Saint Patrick’s Purgatory, Lough Derg

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Filed under Ireland, Medieval, Pilgrimage

The Camino Connection

The Cult of Saint James was a popular institution in Ireland during the Middle Ages. Many examples of this popularity can be seen through out the country and include a large number of churches being dedicated to the saint. Another example of the popularity of Saint James is the number of Irish people who undertook the pilgrimage to his shrine in Compostella in Spain. Saint James’s Gate in Dublin, a name now synonymous with Guinness rather than medieval travel, was the site from which many Irish pilgrims left for Santiago de Compostella, travelling by sea to the continental mainland and then by foot or horse to complete the pilgrimage to the Spanish city.

Evidence of Irish pilgrims leaving these shores for Spain is not only seen in written records such as those of hospitals housing pilgrims but also in archaeological investigations of tombs and graves. According to Martin Fitzpatrick, scallop shells (the pilgrim badge and symbol associated with Saint James) have been found on bodies excavated in at medieval sites in towns such as Tuam, Drogheda and Mullingar.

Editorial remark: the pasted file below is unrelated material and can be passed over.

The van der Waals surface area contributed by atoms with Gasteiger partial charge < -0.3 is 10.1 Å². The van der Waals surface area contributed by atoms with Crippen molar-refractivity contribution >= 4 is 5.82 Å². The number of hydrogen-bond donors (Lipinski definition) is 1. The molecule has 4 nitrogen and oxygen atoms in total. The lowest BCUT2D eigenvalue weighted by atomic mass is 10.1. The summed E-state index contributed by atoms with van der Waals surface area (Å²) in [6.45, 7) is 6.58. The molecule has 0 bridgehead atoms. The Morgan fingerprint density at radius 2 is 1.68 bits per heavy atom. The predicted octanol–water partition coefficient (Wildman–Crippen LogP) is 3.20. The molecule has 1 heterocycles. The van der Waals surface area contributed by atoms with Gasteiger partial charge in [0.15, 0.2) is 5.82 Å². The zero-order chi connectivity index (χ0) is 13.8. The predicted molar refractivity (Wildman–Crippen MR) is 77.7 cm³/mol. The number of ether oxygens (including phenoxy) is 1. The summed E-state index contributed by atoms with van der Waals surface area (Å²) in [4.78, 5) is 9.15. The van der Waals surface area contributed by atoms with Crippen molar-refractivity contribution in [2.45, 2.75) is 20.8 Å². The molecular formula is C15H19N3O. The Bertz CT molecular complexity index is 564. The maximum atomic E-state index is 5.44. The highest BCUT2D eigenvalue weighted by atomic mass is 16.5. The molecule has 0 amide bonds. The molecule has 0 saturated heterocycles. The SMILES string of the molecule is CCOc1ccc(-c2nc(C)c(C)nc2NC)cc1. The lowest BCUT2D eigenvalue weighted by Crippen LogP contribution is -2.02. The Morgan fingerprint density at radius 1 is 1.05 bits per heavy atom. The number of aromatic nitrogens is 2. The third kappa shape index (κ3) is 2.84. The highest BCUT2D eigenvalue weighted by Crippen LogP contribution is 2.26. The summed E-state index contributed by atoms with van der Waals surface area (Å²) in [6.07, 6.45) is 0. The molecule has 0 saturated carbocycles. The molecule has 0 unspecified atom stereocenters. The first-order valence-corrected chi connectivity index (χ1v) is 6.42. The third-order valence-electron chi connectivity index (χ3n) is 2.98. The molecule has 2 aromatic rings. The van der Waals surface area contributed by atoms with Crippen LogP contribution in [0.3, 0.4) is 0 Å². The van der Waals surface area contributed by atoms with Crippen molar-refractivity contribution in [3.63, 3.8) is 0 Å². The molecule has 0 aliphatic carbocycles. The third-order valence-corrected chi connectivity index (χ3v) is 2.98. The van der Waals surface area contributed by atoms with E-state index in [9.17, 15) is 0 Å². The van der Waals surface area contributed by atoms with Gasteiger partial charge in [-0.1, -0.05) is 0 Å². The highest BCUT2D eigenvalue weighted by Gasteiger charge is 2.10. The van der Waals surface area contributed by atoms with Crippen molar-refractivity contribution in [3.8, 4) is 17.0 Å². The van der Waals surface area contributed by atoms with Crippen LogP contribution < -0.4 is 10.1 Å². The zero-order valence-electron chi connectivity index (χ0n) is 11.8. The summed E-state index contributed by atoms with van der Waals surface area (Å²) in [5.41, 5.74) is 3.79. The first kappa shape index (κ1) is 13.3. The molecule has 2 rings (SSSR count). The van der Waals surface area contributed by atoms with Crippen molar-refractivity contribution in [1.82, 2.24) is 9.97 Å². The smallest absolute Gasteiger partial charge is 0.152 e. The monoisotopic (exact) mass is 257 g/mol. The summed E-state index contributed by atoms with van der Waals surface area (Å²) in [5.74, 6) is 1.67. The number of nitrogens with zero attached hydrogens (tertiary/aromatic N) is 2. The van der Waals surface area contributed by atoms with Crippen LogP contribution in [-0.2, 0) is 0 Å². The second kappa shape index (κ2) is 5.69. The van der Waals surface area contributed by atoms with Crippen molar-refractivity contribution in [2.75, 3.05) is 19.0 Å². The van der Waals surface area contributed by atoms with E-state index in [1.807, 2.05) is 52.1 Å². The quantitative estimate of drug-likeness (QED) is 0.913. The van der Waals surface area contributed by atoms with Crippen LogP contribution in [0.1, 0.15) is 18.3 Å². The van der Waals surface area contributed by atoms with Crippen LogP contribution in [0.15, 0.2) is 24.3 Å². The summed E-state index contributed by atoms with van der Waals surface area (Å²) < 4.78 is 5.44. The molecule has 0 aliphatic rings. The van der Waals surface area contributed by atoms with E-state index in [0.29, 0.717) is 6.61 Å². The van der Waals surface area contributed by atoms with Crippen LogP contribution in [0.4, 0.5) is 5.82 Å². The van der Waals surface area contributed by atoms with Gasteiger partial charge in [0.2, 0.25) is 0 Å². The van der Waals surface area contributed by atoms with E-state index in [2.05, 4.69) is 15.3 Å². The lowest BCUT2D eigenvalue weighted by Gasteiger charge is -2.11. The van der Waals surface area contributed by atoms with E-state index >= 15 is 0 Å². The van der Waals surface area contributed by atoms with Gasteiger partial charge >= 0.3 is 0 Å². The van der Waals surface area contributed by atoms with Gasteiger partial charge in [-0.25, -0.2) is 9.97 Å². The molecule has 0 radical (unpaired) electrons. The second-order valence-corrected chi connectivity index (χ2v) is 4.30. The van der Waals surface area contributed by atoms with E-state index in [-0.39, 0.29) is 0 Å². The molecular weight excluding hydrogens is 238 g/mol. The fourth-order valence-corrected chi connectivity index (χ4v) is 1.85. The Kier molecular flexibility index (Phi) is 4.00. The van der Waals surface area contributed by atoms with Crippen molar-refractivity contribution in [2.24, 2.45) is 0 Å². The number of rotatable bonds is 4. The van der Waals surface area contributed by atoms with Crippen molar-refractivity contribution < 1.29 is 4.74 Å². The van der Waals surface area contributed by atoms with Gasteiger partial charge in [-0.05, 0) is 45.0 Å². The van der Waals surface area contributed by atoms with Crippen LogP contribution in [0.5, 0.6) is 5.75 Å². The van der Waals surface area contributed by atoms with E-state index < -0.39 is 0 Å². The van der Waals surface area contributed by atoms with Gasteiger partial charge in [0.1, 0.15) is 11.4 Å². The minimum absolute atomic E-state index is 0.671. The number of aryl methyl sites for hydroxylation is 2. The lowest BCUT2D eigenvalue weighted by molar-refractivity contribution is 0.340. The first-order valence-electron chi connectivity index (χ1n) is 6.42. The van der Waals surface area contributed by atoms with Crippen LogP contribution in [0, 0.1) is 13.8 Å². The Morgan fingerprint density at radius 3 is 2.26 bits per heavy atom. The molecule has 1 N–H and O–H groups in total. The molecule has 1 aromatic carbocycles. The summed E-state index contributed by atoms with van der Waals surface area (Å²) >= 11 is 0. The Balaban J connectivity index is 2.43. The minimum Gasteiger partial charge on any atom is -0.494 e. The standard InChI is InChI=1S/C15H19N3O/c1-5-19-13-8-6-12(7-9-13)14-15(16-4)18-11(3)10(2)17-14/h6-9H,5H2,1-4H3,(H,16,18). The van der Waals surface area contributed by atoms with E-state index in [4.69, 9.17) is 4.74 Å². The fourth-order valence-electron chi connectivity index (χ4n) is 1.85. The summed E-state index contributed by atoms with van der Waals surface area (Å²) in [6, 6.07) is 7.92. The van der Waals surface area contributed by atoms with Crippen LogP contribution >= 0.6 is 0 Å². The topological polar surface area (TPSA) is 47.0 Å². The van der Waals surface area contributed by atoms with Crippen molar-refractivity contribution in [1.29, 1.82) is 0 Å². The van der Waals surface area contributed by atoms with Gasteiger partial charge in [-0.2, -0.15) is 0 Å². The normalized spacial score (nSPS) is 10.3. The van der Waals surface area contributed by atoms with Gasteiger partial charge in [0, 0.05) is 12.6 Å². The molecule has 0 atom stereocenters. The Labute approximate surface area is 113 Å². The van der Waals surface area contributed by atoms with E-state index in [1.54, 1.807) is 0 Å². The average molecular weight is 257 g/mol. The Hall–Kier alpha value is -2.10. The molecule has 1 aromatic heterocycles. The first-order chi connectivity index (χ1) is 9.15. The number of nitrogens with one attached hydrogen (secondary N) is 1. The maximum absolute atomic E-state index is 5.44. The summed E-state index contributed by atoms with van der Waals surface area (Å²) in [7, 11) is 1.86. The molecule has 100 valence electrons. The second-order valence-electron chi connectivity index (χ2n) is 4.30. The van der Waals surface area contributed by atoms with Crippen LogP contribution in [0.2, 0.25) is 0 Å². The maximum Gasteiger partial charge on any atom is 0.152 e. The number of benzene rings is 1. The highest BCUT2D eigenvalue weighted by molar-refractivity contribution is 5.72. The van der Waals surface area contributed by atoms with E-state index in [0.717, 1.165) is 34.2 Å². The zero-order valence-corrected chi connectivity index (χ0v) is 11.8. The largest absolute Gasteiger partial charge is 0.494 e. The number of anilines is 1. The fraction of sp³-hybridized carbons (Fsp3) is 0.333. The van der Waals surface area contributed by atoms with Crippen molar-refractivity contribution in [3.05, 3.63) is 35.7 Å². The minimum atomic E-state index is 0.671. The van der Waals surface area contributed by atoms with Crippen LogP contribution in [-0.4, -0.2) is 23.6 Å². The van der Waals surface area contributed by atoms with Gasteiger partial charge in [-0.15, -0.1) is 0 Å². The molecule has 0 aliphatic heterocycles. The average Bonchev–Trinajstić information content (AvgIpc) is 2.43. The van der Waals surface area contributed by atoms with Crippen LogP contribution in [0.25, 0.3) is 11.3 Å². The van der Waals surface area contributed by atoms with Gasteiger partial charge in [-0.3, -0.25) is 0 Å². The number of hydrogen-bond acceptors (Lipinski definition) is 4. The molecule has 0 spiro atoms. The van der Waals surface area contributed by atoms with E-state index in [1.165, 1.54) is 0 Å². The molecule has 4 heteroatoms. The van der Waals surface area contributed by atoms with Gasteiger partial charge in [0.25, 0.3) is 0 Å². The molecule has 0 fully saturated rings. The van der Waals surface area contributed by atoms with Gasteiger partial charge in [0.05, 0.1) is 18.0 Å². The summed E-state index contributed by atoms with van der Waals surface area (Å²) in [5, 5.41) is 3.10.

Depictions of Saint James himself can also be found on an assortment of tombs across the country including a selection in Co. Tipperary. The tomb of Edmund Archer and his wife in Thurles, the effigy of Pierce Fitz Oge Butler in Kilcooley Abbey and tombs present in the Rock of Cashel all exhibit representations of the saint dressed in pilgrim garb and displaying the scallop shells.

Image of Saint James on the tomb of Edmund Archer and wife, taken from the Gothic Past: Visual archive of Gothic Architecture and Sculpture in Ireland.

These depictions not only demonstrate the popularity of Saint James in Ireland but also may prove that those interred within these tombs undertook the pilgrimage to his shrine at some stage in their lives, adding to the list of well-travelled Tipperary natives.

For more images of Saint James and references to pilgrims and pilgrimage on tombs like the one above visit


Filed under Ireland, Medieval, Pilgrimage